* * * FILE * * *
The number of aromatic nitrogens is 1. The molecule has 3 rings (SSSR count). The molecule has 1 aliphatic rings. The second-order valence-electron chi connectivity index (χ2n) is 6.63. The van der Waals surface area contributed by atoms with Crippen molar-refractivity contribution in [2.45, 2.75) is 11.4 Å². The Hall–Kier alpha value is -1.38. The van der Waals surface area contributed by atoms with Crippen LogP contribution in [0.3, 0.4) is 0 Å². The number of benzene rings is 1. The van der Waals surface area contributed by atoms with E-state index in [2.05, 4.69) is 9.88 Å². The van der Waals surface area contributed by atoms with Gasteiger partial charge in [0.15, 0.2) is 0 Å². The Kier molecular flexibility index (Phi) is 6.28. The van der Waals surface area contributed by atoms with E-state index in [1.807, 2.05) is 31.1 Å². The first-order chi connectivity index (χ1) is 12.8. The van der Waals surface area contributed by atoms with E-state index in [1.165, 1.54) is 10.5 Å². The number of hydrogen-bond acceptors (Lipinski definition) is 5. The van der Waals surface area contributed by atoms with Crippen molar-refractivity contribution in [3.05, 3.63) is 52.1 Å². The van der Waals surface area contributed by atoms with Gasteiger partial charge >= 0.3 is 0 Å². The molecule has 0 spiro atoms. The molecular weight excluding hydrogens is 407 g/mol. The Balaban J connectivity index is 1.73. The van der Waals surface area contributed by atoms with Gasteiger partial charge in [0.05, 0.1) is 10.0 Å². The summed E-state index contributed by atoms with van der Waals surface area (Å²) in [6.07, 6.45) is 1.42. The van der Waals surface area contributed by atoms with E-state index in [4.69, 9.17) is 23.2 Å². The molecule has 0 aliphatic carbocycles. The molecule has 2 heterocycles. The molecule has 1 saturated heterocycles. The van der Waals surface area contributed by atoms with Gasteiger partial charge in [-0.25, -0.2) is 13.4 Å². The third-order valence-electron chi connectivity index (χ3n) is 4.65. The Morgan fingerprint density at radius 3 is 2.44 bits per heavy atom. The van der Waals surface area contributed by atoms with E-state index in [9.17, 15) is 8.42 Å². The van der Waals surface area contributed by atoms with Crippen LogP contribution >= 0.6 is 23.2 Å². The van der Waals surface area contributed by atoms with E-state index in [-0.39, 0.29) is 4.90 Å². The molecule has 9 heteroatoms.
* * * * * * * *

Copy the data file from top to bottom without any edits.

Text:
The number of aromatic nitrogens is 1. The molecule has 3 rings (SSSR count). The molecule has 1 aliphatic rings. The second-order valence-electron chi connectivity index (χ2n) is 6.63. The van der Waals surface area contributed by atoms with Crippen molar-refractivity contribution in [2.45, 2.75) is 11.4 Å². The Hall–Kier alpha value is -1.38. The van der Waals surface area contributed by atoms with Crippen LogP contribution in [0.3, 0.4) is 0 Å². The number of benzene rings is 1. The van der Waals surface area contributed by atoms with E-state index in [2.05, 4.69) is 9.88 Å². The van der Waals surface area contributed by atoms with Gasteiger partial charge in [0.15, 0.2) is 0 Å². The Kier molecular flexibility index (Phi) is 6.28. The van der Waals surface area contributed by atoms with E-state index in [1.807, 2.05) is 31.1 Å². The first-order chi connectivity index (χ1) is 12.8. The van der Waals surface area contributed by atoms with E-state index in [1.165, 1.54) is 10.5 Å². The number of hydrogen-bond acceptors (Lipinski definition) is 5. The van der Waals surface area contributed by atoms with Crippen molar-refractivity contribution in [3.05, 3.63) is 52.1 Å². The van der Waals surface area contributed by atoms with Gasteiger partial charge >= 0.3 is 0 Å². The molecule has 0 spiro atoms. The molecular weight excluding hydrogens is 407 g/mol. The Balaban J connectivity index is 1.73. The van der Waals surface area contributed by atoms with Gasteiger partial charge in [0.05, 0.1) is 10.0 Å². The summed E-state index contributed by atoms with van der Waals surface area (Å²) in [6.07, 6.45) is 1.42. The van der Waals surface area contributed by atoms with E-state index in [4.69, 9.17) is 23.2 Å². The molecule has 0 aliphatic carbocycles. The molecule has 2 heterocycles. The molecule has 1 saturated heterocycles. The van der Waals surface area contributed by atoms with Gasteiger partial charge in [-0.25, -0.2) is 13.4 Å². The third-order valence-electron chi connectivity index (χ3n) is 4.65. The Morgan fingerprint density at radius 3 is 2.44 bits per heavy atom. The van der Waals surface area contributed by atoms with E-state index in [9.17, 15) is 8.42 Å². The van der Waals surface area contributed by atoms with Crippen LogP contribution >= 0.6 is 23.2 Å². The van der Waals surface area contributed by atoms with E-state index in [-0.39, 0.29) is 4.90 Å². The molecule has 9 heteroatoms.